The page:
Dual Challenges: Introducing Human Rights Online in 6 Weeks

This summer, I taught “Introduction to Human Rights” online for the third time. I have adjusted the course significantly, changed topics and assignments and moved the content “closer to home”. Today, I will share some of the things that I have learned, thoughts behind organizing the class and in general about teaching online. I will talk about assessment and tools in a future post.

Three years ago, I received a grant to develop the online version of Intro to Human Rights as a summer class. This grant came with the support of an instructional designer who built my class in our course management system (we use Blackboard) – support that was invaluable. The designer did not only make the class look better than I ever could, but also helped me to find the right tools that worked best. I could concentrate on the content and at the same time learned about how to set up the different tools, grade book etc. which now also informs (and I want to say has improved) my face-to-face and hybrid classes.

The most difficult thing that every instructor of summer classes faces is how to break down content that is usually spread out over 15 weeks to be taught in only 6 (I actually opted for an alternative summer session in my first year so that the course ran 8 weeks, but cut it down to 6 weeks in my second year, see syllabi of the first, second and third year). It was clear to me that I wanted to make the class as engaging as possible and, therefore, decided to sacrifice some foundational knowledge to be able to introduce a variety of issues. I wanted to include certain groups of people who are protected by specific human rights legislation and certain groups of rights such as economic and social rights as well as specific rights violations.

Choosing women, indigenous people and refugees as my groups in the first year covered a few groups, but left out others. The biggest change, which also allowed me to cut the class down to six weeks (from previously eight), in the second year was that I moved these groups into projects and only introduced group rights as a general theme. The students picked a group of people to research in a group project, thereby covering those groups that were most interesting to the students and at the same time more groups than I could have with the limited modules at hand (I will talk more about the challenges of online group projects in a future post). Groups of people this past summer, consequently, encompassed disabled people, children, refugees, LGBTQ, and indigenous people (I covered women’s rights within the module to introduce group rights in general). I could influence the content of each presentation less than I could have if I had presented the groups’ rights, but I value the advantages of letting students decide what information to present. Each project found a unique way of presenting information. The rubric made clear that they had to include historical information on their group’s rights, the UN convention (if there was any), legal proceedings as well as representations in film and literature – a set up that mirrors the interdisciplinary nature of the class.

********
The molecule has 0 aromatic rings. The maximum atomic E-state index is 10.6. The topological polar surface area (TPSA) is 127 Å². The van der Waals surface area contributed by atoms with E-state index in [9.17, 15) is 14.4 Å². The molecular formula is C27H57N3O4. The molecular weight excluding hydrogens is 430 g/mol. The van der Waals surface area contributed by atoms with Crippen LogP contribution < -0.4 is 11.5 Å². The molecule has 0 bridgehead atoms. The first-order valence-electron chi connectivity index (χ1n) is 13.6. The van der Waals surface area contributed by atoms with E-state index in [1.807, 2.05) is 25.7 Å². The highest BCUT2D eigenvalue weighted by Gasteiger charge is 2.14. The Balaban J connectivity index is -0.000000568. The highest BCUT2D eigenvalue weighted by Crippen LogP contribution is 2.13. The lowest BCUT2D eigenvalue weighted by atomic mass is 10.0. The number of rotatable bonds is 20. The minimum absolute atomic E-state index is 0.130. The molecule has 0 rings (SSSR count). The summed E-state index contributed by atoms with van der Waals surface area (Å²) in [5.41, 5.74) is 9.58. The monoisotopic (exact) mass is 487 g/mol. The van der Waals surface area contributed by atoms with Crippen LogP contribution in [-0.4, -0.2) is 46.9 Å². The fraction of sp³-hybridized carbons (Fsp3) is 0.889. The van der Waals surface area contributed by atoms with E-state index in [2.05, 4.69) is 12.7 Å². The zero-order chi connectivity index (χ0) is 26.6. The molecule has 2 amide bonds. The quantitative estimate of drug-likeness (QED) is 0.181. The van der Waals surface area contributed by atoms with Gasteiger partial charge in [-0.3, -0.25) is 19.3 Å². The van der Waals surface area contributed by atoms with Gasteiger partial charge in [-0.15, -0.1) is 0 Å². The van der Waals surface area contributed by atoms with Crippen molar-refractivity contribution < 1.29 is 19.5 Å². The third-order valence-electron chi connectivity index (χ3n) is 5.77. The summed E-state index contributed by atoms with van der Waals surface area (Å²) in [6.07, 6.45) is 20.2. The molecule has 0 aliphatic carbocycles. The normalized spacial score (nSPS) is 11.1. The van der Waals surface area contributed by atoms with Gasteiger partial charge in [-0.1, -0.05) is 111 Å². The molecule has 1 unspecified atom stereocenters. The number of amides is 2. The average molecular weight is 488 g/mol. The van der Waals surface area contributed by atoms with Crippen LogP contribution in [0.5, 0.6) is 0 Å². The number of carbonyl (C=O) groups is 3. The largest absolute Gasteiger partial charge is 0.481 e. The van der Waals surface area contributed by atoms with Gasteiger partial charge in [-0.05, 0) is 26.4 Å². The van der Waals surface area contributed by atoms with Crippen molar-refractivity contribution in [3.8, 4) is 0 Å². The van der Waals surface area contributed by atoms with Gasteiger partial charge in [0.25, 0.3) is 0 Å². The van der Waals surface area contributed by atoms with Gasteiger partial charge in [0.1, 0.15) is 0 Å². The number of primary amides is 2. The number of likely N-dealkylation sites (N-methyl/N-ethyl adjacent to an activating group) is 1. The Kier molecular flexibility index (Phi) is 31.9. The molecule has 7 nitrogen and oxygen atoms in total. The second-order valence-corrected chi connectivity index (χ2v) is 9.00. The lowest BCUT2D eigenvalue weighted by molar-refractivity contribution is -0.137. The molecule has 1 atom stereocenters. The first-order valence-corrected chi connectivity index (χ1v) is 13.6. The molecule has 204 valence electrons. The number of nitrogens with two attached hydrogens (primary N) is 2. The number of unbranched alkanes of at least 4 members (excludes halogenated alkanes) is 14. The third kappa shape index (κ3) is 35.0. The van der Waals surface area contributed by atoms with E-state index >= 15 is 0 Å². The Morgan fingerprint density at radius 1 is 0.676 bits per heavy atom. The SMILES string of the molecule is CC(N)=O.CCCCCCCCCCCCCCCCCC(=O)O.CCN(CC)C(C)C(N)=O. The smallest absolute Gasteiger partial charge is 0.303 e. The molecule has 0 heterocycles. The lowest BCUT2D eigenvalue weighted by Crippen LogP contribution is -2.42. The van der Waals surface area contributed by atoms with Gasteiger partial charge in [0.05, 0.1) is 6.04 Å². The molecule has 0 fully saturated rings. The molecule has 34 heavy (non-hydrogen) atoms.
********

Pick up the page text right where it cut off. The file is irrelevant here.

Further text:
Coming from a political science, history and literature background, I feel most comfortable in those areas. It was challenging to me to teach Economic and Social Rights. In my first year of teaching I borrowed a textbook approach, utilizing the corresponding chapter from Michael Goodhart’s Human Rights: Politics and Practice. I realized, however, that the students were not as engaged and attributed this lack of interest to my own lack of familiarity with the topic. Building more on my strengths in the field of literature, I adopted a “textbook” this time around: Freedom: Stories Celebrating the Universal Declaration of Human Rights published by Amnesty International, a collection of short stories that correspond to specific articles of the UDHR. When it came to Economic and Social Rights, I had students read the International Covenant on Economic, Social and Cultural Rights as well as four chapters from Freedom that dealt with labor rights, health, education and poverty. The students then wrote blog posts analyzing one or more of those stories in terms of the corresponding rights. In an attempt to relate human rights violations that often “happen in a land far away” to the students’ environment, they also thought about ways in which these stories speak to situations in the US (something that I asked students to do in almost every module, thus moving the content “closer to home”). As in other modules where I used short stories from the book, the responses were outstanding (with some exceptions of course). Students carefully analyzed not only the rights and found more issues than the ones the stories were supposed to tackle, but also applied the stories’ content to a multitude of current events. This allowed us to speak about emergent themes that I could not have thought of when planning the class in Spring and made the class more tangible.